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Homeopathy and Medicine
@The Wednesday English Conversation Club
Bethesda Library, Montgomery County, Maryland, USA

Preliminary information

Time: >> 90-120 minutes

Level: Upper intermediate

To extend the students' store of vocabulary connected to health
To review language from the text
To give freer speaking practice
To give listening practice

That the students will be willing and interested in homeopathy and medicine
That the students will be willing and interested to talk to one another
That the language in the text will not be too difficult

Anticipated Problems and Solutions
Some of the vocabulary may be challenging – rely on other students to help with this.

A photocopy for each student or overhead of the text for the Talk Time Topic
Seating adaptable to face-to-face and small group conversation



Stage One: Warm-Up
Students introduce themselves and fill out nametags or tent cards with their name and home country. If making tent cards, make sure the information is on both sides so all can see and use the correct name.

The tutor leads, introducing themself to the first student at the table,

Stage Two: Pre-reading prediction activities
Tutor and students look at the Talk Time handout and use the pictures and title to elicit possible vocabulary. Tutor introduces the talk-time topic with the Let's Get Started section.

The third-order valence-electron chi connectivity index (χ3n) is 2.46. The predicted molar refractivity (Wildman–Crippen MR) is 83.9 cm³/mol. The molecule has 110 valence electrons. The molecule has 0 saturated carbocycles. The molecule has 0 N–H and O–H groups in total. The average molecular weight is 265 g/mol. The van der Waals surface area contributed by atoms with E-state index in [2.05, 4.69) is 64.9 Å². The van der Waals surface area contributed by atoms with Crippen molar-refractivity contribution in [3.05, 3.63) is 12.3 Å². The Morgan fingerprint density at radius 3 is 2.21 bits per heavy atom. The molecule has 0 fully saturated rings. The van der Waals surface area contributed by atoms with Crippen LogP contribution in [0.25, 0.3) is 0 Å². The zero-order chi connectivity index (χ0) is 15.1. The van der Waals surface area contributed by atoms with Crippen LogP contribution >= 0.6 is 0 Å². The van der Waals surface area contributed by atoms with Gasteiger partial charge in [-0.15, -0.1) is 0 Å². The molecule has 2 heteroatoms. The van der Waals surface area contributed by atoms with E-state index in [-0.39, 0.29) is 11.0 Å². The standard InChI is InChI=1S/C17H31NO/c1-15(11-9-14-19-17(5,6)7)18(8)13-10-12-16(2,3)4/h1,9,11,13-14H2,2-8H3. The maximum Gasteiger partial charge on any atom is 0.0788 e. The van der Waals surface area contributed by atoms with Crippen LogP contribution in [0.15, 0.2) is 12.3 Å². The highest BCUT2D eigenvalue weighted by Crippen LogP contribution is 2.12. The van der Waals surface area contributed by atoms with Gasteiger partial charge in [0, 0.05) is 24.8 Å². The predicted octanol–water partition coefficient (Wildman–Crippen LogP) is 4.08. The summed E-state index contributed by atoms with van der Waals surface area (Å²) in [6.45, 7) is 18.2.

Let’s get started…
There has been scientific and technical progress in health in the past hundred years. Are there any drawbacks to all the new therapies? Do you prefer to use traditional remedies for illness? Do you use any folk preparations for health or beauty? Have a great discussion!

Stage Three: Reading aloud
The students should read the Background sentences round robin around the table. Do not take comprehension of what was read aloud from the handout for granted. All uncommon words and phrases are in bold face or at the end under "idioms" to help the tutor elicit responses. Encourage other students to explain/digress.


Since the 1940s, penicillin has been the most widely used antibiotic. It is still prescribed for many bacterial infections. 1952 was a milestone when vaccines were first tested to combat polio. Breakthrough combinations of surgery, chemotherapy, and radiation therapy mean many people live for years after a cancer diagnosis. These amazing drugs and therapies are called conventional medicine.